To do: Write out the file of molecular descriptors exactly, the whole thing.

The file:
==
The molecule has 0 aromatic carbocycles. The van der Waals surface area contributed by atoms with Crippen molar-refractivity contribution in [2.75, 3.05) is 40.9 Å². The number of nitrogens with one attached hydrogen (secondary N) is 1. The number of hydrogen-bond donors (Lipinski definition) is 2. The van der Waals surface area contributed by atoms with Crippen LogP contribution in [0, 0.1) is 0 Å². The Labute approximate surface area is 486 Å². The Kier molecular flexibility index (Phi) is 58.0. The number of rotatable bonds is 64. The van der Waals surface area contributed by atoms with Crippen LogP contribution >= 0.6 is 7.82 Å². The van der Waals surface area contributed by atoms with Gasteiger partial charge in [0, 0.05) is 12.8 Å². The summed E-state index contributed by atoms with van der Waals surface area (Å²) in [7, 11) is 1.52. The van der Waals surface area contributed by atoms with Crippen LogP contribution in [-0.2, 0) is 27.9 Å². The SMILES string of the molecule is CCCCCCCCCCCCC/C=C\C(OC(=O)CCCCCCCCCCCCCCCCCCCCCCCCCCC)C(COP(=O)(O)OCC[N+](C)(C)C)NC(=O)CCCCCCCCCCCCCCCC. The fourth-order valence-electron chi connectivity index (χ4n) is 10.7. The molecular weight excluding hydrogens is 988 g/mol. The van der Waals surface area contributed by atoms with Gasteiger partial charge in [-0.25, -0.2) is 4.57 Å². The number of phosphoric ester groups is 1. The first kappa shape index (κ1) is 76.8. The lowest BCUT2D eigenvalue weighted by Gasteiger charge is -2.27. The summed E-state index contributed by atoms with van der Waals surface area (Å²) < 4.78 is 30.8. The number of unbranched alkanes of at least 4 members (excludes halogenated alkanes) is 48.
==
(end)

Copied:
The molecule has 0 aromatic carbocycles. The van der Waals surface area contributed by atoms with Crippen molar-refractivity contribution in [2.75, 3.05) is 40.9 Å². The number of nitrogens with one attached hydrogen (secondary N) is 1. The number of hydrogen-bond donors (Lipinski definition) is 2. The van der Waals surface area contributed by atoms with Crippen LogP contribution in [0, 0.1) is 0 Å². The Labute approximate surface area is 486 Å². The Kier molecular flexibility index (Phi) is 58.0. The number of rotatable bonds is 64. The van der Waals surface area contributed by atoms with Crippen LogP contribution >= 0.6 is 7.82 Å². The van der Waals surface area contributed by atoms with Gasteiger partial charge in [0, 0.05) is 12.8 Å². The summed E-state index contributed by atoms with van der Waals surface area (Å²) in [7, 11) is 1.52. The van der Waals surface area contributed by atoms with Crippen LogP contribution in [-0.2, 0) is 27.9 Å². The SMILES string of the molecule is CCCCCCCCCCCCC/C=C\C(OC(=O)CCCCCCCCCCCCCCCCCCCCCCCCCCC)C(COP(=O)(O)OCC[N+](C)(C)C)NC(=O)CCCCCCCCCCCCCCCC. The fourth-order valence-electron chi connectivity index (χ4n) is 10.7. The molecular weight excluding hydrogens is 988 g/mol. The van der Waals surface area contributed by atoms with Gasteiger partial charge in [-0.25, -0.2) is 4.57 Å². The number of phosphoric ester groups is 1. The first kappa shape index (κ1) is 76.8. The lowest BCUT2D eigenvalue weighted by Gasteiger charge is -2.27. The summed E-state index contributed by atoms with van der Waals surface area (Å²) < 4.78 is 30.8. The number of unbranched alkanes of at least 4 members (excludes halogenated alkanes) is 48.